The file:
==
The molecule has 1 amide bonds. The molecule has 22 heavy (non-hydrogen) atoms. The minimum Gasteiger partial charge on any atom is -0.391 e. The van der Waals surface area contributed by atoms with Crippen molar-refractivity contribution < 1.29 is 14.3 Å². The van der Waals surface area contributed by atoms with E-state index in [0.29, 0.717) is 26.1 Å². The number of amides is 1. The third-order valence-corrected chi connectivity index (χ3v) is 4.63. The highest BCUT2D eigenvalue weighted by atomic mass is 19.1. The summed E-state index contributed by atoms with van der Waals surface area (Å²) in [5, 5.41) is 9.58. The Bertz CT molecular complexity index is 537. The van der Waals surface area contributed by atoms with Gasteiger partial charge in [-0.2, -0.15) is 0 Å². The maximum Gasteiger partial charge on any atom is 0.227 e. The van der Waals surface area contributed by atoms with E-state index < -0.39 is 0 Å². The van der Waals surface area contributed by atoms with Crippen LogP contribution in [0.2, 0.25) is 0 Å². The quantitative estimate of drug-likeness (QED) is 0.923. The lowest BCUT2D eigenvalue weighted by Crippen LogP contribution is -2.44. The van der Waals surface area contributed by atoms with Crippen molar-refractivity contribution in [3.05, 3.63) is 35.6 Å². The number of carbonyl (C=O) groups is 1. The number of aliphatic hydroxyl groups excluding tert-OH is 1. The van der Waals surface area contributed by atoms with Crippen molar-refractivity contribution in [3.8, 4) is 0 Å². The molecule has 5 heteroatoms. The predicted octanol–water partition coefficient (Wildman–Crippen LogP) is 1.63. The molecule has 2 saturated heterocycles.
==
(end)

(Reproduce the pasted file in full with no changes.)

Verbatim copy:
The molecule has 1 amide bonds. The molecule has 22 heavy (non-hydrogen) atoms. The minimum Gasteiger partial charge on any atom is -0.391 e. The van der Waals surface area contributed by atoms with Crippen molar-refractivity contribution < 1.29 is 14.3 Å². The van der Waals surface area contributed by atoms with E-state index in [0.29, 0.717) is 26.1 Å². The number of amides is 1. The third-order valence-corrected chi connectivity index (χ3v) is 4.63. The highest BCUT2D eigenvalue weighted by atomic mass is 19.1. The summed E-state index contributed by atoms with van der Waals surface area (Å²) in [5, 5.41) is 9.58. The Bertz CT molecular complexity index is 537. The van der Waals surface area contributed by atoms with Gasteiger partial charge in [-0.2, -0.15) is 0 Å². The maximum Gasteiger partial charge on any atom is 0.227 e. The van der Waals surface area contributed by atoms with E-state index < -0.39 is 0 Å². The van der Waals surface area contributed by atoms with Crippen LogP contribution in [0.2, 0.25) is 0 Å². The quantitative estimate of drug-likeness (QED) is 0.923. The lowest BCUT2D eigenvalue weighted by Crippen LogP contribution is -2.44. The van der Waals surface area contributed by atoms with Crippen molar-refractivity contribution in [3.05, 3.63) is 35.6 Å². The number of carbonyl (C=O) groups is 1. The number of aliphatic hydroxyl groups excluding tert-OH is 1. The van der Waals surface area contributed by atoms with Crippen molar-refractivity contribution in [3.8, 4) is 0 Å². The molecule has 5 heteroatoms. The predicted octanol–water partition coefficient (Wildman–Crippen LogP) is 1.63. The molecule has 2 saturated heterocycles.